Insights

US bill to restrict social networking between teachers and students contested

by Amanda Ryding and Alexandra Bartlett

In brief - Freedom of speech concerns halt student protection act

On 24 August 2011 the Missouri State Teachers Association contested a bill which, amongst other things, proposed to restrict communication between teachers and students on social networking sites such as Facebook.

Bill intended to protect children from online predators

The bill was entitled The Amy Hestir Student Protection Act. It established a taskforce for the prevention of sexual abuse of children, as well as a number of mechanisms for the reporting of such abuse.

Court upholds teachers' concerns regarding freedom of speech 

This dispute illustrates the clear tension between the use of social networking as an effective teaching tool and the fear of online predators of children.

The Missouri State Teachers Association argued that the restriction of communication on social networking sites was too great an impingement on freedom of speech. The Circuit Court of Cold County, Missouri agreed.

The Court found "the breadth of the prohibition" staggering and noted that:

"It is often the primary, if not sole manner, of communications between [teachers] and their students. ... It clearly prohibits communication between family members and their teacher parents using these types of sites. The Court finds that the statute would have a chilling effect on speech".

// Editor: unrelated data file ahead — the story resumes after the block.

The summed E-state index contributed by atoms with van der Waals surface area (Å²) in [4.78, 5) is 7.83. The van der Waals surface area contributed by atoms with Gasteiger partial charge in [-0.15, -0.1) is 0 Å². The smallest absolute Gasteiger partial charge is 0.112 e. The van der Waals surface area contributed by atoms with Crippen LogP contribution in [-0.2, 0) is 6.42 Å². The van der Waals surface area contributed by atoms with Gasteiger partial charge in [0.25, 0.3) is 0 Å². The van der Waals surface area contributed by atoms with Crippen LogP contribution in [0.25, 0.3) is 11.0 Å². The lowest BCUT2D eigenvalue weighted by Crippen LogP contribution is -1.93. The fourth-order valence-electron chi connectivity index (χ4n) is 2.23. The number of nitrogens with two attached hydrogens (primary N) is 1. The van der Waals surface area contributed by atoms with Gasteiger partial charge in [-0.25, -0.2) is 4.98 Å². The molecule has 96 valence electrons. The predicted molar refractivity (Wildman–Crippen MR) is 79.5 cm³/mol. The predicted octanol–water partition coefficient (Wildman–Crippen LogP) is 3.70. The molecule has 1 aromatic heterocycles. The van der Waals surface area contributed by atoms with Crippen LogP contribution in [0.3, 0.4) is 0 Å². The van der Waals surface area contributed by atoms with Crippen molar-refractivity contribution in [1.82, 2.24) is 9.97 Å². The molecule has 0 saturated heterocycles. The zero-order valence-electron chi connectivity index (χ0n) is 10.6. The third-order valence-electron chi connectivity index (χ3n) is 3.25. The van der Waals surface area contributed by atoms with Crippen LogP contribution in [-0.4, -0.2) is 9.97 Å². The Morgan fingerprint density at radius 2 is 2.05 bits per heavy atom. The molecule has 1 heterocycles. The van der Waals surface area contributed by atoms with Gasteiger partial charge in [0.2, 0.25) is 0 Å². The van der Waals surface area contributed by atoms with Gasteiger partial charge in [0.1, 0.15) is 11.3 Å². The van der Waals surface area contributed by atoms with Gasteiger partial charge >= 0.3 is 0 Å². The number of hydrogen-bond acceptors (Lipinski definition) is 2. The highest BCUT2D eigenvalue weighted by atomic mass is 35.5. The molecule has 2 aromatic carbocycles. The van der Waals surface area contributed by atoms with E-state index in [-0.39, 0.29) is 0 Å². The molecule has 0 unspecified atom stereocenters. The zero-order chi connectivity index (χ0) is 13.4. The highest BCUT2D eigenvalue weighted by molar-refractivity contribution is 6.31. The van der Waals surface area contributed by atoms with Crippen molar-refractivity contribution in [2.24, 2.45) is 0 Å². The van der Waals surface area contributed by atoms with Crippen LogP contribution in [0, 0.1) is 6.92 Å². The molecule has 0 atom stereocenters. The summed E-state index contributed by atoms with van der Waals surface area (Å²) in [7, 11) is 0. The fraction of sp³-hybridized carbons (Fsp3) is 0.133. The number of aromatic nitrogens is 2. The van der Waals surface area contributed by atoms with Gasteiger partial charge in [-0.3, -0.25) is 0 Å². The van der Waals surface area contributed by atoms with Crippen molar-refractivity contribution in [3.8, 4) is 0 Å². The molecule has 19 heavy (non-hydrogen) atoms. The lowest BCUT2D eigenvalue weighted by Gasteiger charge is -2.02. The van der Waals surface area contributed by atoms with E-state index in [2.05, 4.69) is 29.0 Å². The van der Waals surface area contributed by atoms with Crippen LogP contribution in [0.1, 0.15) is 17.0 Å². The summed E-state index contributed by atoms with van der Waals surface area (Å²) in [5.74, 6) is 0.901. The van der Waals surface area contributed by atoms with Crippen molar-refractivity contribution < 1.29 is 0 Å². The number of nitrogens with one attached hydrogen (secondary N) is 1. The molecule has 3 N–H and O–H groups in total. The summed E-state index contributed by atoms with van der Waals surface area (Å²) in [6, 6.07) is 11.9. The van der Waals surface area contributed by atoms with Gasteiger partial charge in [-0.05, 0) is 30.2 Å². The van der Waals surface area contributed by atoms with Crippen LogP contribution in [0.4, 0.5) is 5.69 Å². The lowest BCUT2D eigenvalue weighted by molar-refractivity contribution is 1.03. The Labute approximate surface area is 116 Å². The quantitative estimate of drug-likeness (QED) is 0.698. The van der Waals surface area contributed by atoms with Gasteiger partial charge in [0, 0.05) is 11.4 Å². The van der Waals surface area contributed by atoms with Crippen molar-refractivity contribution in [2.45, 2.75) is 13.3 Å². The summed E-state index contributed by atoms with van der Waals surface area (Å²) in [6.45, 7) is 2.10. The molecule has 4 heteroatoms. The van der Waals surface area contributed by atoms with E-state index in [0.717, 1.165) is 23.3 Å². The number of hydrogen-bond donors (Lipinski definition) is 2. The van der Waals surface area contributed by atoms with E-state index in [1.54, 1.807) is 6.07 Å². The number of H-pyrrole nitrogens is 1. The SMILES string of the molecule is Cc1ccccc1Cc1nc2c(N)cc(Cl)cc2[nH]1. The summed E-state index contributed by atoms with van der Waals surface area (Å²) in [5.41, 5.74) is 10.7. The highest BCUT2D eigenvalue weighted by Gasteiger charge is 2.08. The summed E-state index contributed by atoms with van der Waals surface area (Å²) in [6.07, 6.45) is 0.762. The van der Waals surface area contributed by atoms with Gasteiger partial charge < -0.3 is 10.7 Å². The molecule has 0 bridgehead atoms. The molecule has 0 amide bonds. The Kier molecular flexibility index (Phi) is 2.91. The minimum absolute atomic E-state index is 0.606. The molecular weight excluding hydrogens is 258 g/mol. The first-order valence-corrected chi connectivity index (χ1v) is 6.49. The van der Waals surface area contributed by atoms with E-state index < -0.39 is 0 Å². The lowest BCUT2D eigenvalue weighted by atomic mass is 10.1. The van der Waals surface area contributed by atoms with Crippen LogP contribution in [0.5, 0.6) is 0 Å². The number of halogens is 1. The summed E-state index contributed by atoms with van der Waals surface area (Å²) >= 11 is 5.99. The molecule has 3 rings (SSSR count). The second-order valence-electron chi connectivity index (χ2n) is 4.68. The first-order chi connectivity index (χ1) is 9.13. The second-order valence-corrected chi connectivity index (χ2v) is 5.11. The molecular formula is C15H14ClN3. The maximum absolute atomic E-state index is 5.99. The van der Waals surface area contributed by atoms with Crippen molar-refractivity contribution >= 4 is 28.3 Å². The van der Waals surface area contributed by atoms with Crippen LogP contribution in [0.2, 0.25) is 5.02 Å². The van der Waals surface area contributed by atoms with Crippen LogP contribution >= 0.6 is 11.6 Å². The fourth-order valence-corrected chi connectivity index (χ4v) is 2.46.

Balancing use of technology against the need to protect children 

Although in Australia there is not the same system of civil rights in terms of freedom of speech, this case demonstrates the uncertainty of regulators as to how to protect children from online abuse, given that for the most part, communication on a social networking site is an efficient and useful educational tool.

This is a tension that remains current worldwide in education. It is such a new area of regulation and control and law that it is useful to look to international decisions to assist in developing policies in Australia.

Arguably the best approach is for schools to educate children on sensible internet use and social networking and attempt to control teacher/student communication on these sites with clear internal policies.

This article has been published by Colin Biggers & Paisley for information and education purposes only and is a general summary of the topic(s) presented. This article is not specific legal advice. Please seek your own legal advice for any questions you may have. All information contained in this article is subject to change. Colin Biggers & Paisley cannot be held responsible for any liability whatsoever, or for any loss howsoever arising from any reliance upon the contents of this article.​